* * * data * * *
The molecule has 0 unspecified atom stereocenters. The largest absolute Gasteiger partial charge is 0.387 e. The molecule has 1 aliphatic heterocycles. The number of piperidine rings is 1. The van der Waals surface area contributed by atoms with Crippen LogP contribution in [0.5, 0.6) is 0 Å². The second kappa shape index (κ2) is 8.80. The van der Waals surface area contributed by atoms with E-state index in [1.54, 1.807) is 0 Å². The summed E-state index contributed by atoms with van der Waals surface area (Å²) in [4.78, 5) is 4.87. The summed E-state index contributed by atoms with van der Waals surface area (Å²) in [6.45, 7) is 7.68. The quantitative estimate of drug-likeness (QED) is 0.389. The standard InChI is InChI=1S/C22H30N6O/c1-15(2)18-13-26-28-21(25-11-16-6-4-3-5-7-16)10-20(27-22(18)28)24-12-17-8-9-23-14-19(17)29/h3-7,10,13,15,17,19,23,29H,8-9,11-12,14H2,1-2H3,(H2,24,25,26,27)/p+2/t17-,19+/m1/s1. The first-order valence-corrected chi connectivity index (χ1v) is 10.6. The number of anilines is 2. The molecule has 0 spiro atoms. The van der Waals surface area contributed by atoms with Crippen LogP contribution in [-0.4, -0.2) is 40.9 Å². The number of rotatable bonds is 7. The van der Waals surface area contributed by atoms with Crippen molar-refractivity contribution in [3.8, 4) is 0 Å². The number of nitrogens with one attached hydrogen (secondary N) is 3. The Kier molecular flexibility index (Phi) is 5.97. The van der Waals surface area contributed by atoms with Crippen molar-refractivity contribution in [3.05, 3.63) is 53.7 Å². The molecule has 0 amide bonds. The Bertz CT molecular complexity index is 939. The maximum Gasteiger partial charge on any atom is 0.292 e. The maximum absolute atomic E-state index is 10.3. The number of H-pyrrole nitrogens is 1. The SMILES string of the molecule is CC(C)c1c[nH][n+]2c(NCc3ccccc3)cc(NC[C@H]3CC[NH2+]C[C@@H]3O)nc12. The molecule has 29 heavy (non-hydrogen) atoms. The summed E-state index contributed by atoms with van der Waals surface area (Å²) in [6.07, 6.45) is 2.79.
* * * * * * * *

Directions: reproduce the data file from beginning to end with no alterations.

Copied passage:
The molecule has 0 unspecified atom stereocenters. The largest absolute Gasteiger partial charge is 0.387 e. The molecule has 1 aliphatic heterocycles. The number of piperidine rings is 1. The van der Waals surface area contributed by atoms with Crippen LogP contribution in [0.5, 0.6) is 0 Å². The second kappa shape index (κ2) is 8.80. The van der Waals surface area contributed by atoms with E-state index in [1.54, 1.807) is 0 Å². The summed E-state index contributed by atoms with van der Waals surface area (Å²) in [4.78, 5) is 4.87. The summed E-state index contributed by atoms with van der Waals surface area (Å²) in [6.45, 7) is 7.68. The quantitative estimate of drug-likeness (QED) is 0.389. The standard InChI is InChI=1S/C22H30N6O/c1-15(2)18-13-26-28-21(25-11-16-6-4-3-5-7-16)10-20(27-22(18)28)24-12-17-8-9-23-14-19(17)29/h3-7,10,13,15,17,19,23,29H,8-9,11-12,14H2,1-2H3,(H2,24,25,26,27)/p+2/t17-,19+/m1/s1. The first-order valence-corrected chi connectivity index (χ1v) is 10.6. The number of anilines is 2. The molecule has 0 spiro atoms. The van der Waals surface area contributed by atoms with Crippen LogP contribution in [-0.4, -0.2) is 40.9 Å². The number of rotatable bonds is 7. The van der Waals surface area contributed by atoms with Crippen molar-refractivity contribution in [3.8, 4) is 0 Å². The number of nitrogens with one attached hydrogen (secondary N) is 3. The Kier molecular flexibility index (Phi) is 5.97. The van der Waals surface area contributed by atoms with Crippen molar-refractivity contribution in [3.05, 3.63) is 53.7 Å². The molecule has 0 amide bonds. The Bertz CT molecular complexity index is 939. The maximum Gasteiger partial charge on any atom is 0.292 e. The maximum absolute atomic E-state index is 10.3. The number of H-pyrrole nitrogens is 1. The SMILES string of the molecule is CC(C)c1c[nH][n+]2c(NCc3ccccc3)cc(NC[C@H]3CC[NH2+]C[C@@H]3O)nc12. The molecule has 29 heavy (non-hydrogen) atoms. The summed E-state index contributed by atoms with van der Waals surface area (Å²) in [6.07, 6.45) is 2.79.